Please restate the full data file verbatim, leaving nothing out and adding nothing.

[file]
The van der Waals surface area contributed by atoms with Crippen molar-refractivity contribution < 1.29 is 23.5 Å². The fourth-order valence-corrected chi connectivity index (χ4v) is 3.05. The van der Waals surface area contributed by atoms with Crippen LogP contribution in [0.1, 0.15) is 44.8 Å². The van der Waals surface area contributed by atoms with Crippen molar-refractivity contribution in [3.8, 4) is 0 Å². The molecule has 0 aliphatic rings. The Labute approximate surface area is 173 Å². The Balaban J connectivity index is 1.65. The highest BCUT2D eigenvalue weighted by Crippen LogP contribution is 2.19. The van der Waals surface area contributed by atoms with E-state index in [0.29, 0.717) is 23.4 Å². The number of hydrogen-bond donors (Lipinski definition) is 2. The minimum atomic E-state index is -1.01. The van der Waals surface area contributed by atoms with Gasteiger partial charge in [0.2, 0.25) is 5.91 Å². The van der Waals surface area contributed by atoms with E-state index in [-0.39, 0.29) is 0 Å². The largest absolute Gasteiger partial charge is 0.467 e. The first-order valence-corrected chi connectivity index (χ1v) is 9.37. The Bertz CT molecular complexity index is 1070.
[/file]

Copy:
The van der Waals surface area contributed by atoms with Crippen molar-refractivity contribution < 1.29 is 23.5 Å². The fourth-order valence-corrected chi connectivity index (χ4v) is 3.05. The van der Waals surface area contributed by atoms with Crippen LogP contribution in [0.1, 0.15) is 44.8 Å². The van der Waals surface area contributed by atoms with Crippen molar-refractivity contribution in [3.8, 4) is 0 Å². The molecule has 0 aliphatic rings. The Labute approximate surface area is 173 Å². The Balaban J connectivity index is 1.65. The highest BCUT2D eigenvalue weighted by Crippen LogP contribution is 2.19. The van der Waals surface area contributed by atoms with E-state index in [0.29, 0.717) is 23.4 Å². The number of hydrogen-bond donors (Lipinski definition) is 2. The minimum atomic E-state index is -1.01. The van der Waals surface area contributed by atoms with Gasteiger partial charge in [0.2, 0.25) is 5.91 Å². The van der Waals surface area contributed by atoms with E-state index in [-0.39, 0.29) is 0 Å². The largest absolute Gasteiger partial charge is 0.467 e. The first-order valence-corrected chi connectivity index (χ1v) is 9.37. The Bertz CT molecular complexity index is 1070.